In the end, Bruce and Gerwin didn’t have to venture into the Forest of Egergrel. They found the troll-giant out in the field, enjoying the cool, star-studded night. The boys approached him cautiously, but of this there proved to be no need. It almost seemed as if Egergrel had been expecting them. Spotting the boys, he gave them a mellow little wave and said, “Hey.”
Bruce let go of the handles of the wheelbarrow, which hit the ground with a thud and began to tip. He didn’t even bother trying to save the bags. The spices spilled, a wave of cardamom seeds washing over the grass. A light breeze blew a handful of loose cinnamon toward the troll-giant.
Egergrel sniffed the air. “What’s that?”
“This,” Gerwin said, swinging an arm out toward the heaps of spices beside Bruce, “is what you’ve been waiting for all your life.”
In his eagerness to get back to his friends, Gehry had forgotten that he had forgotten how to get back to their room. There was nothing for him to do but wander aimlessly around the castle and hope that he stumbled upon the proper corridor, the right tiny door. But the corridors were countless and frustratingly uniform, one seemingly indistinguishable from the next. Gehry wandered so long that the sky began to grow light, and only then, with the night about to end, did he find a tiny wooden door.
Gehry made his way toward the door, his eyelids drooped, his body heavier and heavier with every step. He was trying to remember if anyone had mentioned what time the tournament was set to start, hoping he might be able to squeeze in at least a few minutes of sleep before he had to get ready, when the door at the end of the corridor swung open. Gehry expected to see Kinsmere or Bruce, or maybe even both of them, perhaps heading out to search for their inexplicably missing pal. Instead he saw a tall, dirt-covered girl crawl into the corridor and climb to her feet.
Gehry just about collapsed. Because this wasn’t it. He still hadn’t found the right room.
He was looking around the corridor, seeing if there was a spot he could curl up in, when someone else crawled out of the doorway.
It was Kinsmere.
Gehry watched his friend get to his feet and then bow to the tall girl. Kinsmere dipped so low that his hair brushed the stone floor. It was a very knightly thing to do, and it left Gehry greatly confused. His confusion was quickly compounded when, after leaving Kinsmere behind, the girl spotted him, Gehry, and hurrying over, took his hands lightly in her own and placed a gentle kiss on his knuckles. She rushed off, then, before Gehry had a chance to ask what in the name of the Realm was going on.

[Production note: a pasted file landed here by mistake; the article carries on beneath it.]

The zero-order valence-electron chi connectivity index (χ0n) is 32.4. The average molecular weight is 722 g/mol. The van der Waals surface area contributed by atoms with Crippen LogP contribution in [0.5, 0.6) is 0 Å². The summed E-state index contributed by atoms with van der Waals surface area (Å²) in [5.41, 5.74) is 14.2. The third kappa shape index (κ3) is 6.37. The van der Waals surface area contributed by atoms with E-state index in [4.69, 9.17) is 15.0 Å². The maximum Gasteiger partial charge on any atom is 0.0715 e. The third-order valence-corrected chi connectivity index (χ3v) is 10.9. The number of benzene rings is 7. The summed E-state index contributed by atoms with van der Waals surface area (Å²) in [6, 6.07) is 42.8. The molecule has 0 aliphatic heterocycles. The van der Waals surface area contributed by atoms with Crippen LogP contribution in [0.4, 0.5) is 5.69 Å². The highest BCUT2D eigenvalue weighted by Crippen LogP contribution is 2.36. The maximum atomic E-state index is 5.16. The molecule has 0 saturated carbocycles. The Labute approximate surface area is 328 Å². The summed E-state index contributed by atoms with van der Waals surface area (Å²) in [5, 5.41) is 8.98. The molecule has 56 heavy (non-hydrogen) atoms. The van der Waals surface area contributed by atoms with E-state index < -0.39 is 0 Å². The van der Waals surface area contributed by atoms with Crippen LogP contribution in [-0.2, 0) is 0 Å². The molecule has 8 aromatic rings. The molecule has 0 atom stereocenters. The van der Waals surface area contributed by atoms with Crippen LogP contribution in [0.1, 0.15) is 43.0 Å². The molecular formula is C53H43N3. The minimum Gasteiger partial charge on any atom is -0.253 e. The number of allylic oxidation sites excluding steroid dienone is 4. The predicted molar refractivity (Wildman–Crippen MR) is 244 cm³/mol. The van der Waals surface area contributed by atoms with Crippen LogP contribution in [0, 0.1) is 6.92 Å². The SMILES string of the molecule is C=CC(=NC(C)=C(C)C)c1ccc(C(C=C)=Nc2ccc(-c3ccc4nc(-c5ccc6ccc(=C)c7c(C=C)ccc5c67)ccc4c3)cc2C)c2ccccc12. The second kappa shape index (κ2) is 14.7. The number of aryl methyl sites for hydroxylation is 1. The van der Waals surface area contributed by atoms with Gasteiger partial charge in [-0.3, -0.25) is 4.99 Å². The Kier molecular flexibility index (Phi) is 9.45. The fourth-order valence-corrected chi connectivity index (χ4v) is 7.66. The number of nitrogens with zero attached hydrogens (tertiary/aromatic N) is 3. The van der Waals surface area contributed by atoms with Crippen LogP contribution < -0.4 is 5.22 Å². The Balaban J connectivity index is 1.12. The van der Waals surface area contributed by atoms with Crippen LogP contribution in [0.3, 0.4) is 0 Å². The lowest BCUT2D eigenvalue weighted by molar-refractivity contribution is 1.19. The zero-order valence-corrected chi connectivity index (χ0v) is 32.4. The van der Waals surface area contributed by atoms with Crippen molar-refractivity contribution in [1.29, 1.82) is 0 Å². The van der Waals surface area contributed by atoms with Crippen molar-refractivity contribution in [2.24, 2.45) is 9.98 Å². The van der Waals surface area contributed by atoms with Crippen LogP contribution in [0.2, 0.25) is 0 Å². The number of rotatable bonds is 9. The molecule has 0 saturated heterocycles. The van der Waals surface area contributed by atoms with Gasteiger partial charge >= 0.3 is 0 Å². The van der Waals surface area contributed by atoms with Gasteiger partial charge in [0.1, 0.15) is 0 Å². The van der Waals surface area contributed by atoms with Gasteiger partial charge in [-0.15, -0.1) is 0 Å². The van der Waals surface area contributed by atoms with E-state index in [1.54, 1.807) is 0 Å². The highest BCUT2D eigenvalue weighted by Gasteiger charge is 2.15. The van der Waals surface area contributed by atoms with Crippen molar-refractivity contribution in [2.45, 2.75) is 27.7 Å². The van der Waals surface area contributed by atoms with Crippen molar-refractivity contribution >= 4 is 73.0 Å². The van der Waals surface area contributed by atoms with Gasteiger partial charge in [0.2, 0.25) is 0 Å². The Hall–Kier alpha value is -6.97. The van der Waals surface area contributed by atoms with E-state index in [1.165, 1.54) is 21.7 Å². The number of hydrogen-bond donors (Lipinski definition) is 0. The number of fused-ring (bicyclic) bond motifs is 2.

A moment later, Kinsmere was by Gehry’s side. “Where’d you guys go?” he said.
“Guys?” Gehry asked.
“Yeah,” Kinsmere said. He began to point at something over Gehry’s shoulder, but stopped before he had even lifted his arm high enough to do so. “Wait. Who’s that?”
Gehry turned, and saw Bruce coming toward them, accompanied by a kid dressed in a big brown bag of a robe.
“Where’d you go?” Bruce called over to Gehry.
“I had to find a bathroom,” Gehry said.
Bruce’s face scrunched up in confusion. He jerked his chin toward the corner, the one directly next to their room’s tiny door. “There’s one right there.”
Gehry squinted over at the wall. “Seriously?” he cried.
“Excuse me.” This was Kinsmere, eyeing the boy who had shown up with Bruce. “Who are you?”
“Gerwin,” the boy said, as if that explained everything.
“He can see the future,” Bruce told his friends.
“Huh?” said Gehry.
“He can what?” Kinsmere said.
Gerwin gave the boys a sleepy, knowing smile. Then he said, “You all have news to share. Important news. But you won’t be able to get it out in time. You have six seconds. Now five . . . four . . . ”
“What the – ”
“You guys – ”
“ . . . three . . . ”
“I heard – ”
“We went – ”
“The girl – ”
“ . . . two . . . ”
“You hold – ”
“We have to – ”
“ . . . one . . . ”
“Just – ”
“But – ”
“If you – ”
Gerwin placed his hands over his ears just before the bells began to ring.
The ringing of the bells was soon joined by the barking of the dogs.
After which came the pounding of the pots and the rattling of the buckets of rocks.
Then came the people. Where they had come from, the boys couldn’t have said. But suddenly there they were, swarms of them, pouring out of nowhere, piling up, all of them in a frenzy as they made their preparations for the Peachy-slash-Cheesy Tournament of Champions.
Text copyright © 2020 by Jarrett Lerner
All right reserved, including the right of reproduction in whole or in part in any form.